A British Columbia company was entitled to dismiss a work-at-home employee when he moved from Alberta to Mexico without the company’s consent, the B.C. Supreme Court has ruled.
Dean Ernst was hired by Destiny Software Productions in March 2007 to be vice-president of operations. Destiny developed software that allowed for the secure digital distribution and delivery of recorded music on the Internet and Ernst was hired to market this to major recording labels.
Ernst also trained users on the system, developed product features, created advertising content and travelled to trade shows.
Worked from home in another province
Though Destiny was based in Vancouver, it allowed Ernst to work from his home in Chestermere, Alta., so he wouldn’t have to uproot his family. Ernst said he “might be willing” to move to Vancouver eventually.
When the employment agreement was settled, Destiny agreed Ernst could work from home on a temporary basis but it would have the right to demand he move to Vancouver at some point. Ernst interpreted this to mean he could work from home, wherever that may be.
In December 2007, Ernst and his family went to Cabo San Lucas, Mexico, to take possession of a house they had bought one year earlier for their retirement. Destiny’s CEO wasn’t happy with the timing of Ernst’s vacation and some sick days he had taken, but approved them.
In March 2008, Ernst said he was taking a vacation to visit his sick father in Utah, but then continued to Mexico without Destiny’s knowledge. He also went to Mexico with his family on Victoria Day weekend and called in sick on the following Tuesday while he was still in Mexico. Destiny was unaware he wasn’t in Canada.
In July 2008, Ernst and his family planned on moving into his mother’s house so they could care for her. However, after they put their own house up for sale, family problems changed their plans. They eventually decided to move to their house in Mexico.
Ernst went to Mexico to see if he could work from there. He hooked up the Internet, redirected his phone so it appeared as an Alberta number and consulted an accountant about income tax issues.
Employer not happy with move
On Aug. 8, 2008, Ernst called Destiny’s CEO to inform him of the move to Mexico. He told the CEO there would be no difference in how he operated and it would be business as usual. The CEO was angry and felt betrayed Ernst had not given him advance warning of the decision.
He told Ernst he was concerned about the impact on customers, the perception of having the software system run out of a “third-world country” and the payroll issues involved for an employee in another country.
Ernst was asked to provide a written proposal of his move that could be discussed by Destiny’s directors.
Before responding, Ernst went around the CEO and asked another vice-president for approval of two vacation days. The vice-president was not aware of Ernst’s move.
Two weeks later, Ernst had not yet provided a proposal and the CEO asked again. Ernst replied the house in Mexico was his dream and once he confirmed he could work from home there, it became a reality. He didn’t mention it earlier because, he said, “We felt it may not become real.”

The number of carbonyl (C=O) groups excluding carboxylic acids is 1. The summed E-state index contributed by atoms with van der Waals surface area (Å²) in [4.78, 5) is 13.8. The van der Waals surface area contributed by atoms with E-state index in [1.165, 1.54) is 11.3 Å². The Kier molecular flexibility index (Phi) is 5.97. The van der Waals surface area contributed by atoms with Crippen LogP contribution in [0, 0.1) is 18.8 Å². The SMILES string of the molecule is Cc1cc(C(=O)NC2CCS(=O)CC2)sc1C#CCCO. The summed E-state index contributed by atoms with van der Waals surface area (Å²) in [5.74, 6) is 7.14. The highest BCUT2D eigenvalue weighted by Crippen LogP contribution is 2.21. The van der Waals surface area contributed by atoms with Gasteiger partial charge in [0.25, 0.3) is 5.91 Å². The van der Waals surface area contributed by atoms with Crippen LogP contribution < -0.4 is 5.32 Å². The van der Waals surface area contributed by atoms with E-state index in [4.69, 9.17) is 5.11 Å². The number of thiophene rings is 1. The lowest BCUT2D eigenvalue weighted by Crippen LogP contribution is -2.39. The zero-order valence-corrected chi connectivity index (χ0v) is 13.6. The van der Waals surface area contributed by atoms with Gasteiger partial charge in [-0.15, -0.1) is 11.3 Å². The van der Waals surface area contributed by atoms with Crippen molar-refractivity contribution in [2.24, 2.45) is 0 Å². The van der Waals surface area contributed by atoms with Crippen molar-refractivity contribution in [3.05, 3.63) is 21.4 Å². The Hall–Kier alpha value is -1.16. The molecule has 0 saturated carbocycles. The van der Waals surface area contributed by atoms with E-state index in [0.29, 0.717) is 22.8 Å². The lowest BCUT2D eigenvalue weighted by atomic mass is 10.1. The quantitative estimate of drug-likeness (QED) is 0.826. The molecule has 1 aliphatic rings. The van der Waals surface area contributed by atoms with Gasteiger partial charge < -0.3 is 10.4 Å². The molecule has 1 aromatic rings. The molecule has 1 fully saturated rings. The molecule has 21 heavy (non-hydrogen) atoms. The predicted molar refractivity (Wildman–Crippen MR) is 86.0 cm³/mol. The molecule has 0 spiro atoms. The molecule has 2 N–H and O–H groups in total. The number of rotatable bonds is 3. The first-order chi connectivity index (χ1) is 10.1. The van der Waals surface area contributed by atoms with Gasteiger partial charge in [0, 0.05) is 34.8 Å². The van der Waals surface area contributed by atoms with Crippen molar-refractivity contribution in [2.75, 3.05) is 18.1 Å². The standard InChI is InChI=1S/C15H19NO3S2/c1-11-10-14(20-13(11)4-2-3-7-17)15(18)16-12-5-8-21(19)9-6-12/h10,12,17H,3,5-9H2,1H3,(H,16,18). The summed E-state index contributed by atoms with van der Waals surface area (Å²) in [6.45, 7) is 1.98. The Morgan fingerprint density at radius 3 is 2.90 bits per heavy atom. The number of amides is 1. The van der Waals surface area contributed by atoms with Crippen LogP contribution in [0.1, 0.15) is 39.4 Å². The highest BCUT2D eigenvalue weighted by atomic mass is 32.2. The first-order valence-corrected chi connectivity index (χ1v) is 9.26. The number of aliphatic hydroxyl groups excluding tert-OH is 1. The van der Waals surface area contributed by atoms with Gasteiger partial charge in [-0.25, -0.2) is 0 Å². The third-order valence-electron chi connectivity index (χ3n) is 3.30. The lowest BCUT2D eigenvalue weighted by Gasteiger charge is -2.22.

Ernst also said his employment agreement stated he could work from home and said nothing about country restrictions. By early September, he lived full time in Mexico.
The relationship between Ernst and the CEO deteriorated while Destiny, unsure of Ernst’s tax situation, sent his September and October pay to his Alberta bank account. The company waited until Ernst signed a major contract on Nov. 25, 2008, and terminated his employment three days later.
The termination letter indicated when Ernst was hired, it was expected he would eventually move to Vancouver and he never approached the company for permission to move out of the country. Destiny also indicated it didn’t want to be exposed to tax and work visa liabilities. Ernst was paid two months’ severance.
Company could determine employee’s place of work
The court found the employment contract specifically indicated Ernst could initially work from home but Destiny retained the power to determine the location of his work and he might have to move to Vancouver eventually.
The contract also referred to salary adjustments based on “province of residence,” which showed he was expected to be in Canada.
Ernst had breached the employment contract when he moved to Mexico and compounded the situation by refusing to submit a proper proposal, as requested by the CEO.
In concealing his intention to move and circumventing the proper channels for vacation requests, Ernst’s actions also shook Destiny’s trust in him, which was particularly important for an executive who worked remotely, said the court.
The court upheld the termination for just cause. However, it also found Destiny didn’t pay Ernst his salary for November and ordered the company to do so. See Ernst v. Destiny Software Productions Inc., 2012 CarswellBC 1058 (B.C. S.C.).
Jeffrey R. Smith is editor of Canadian Employment Law Today, a publication that looks at workplace law from a business perspective. For more information, visit www.employmentlawtoday.com.
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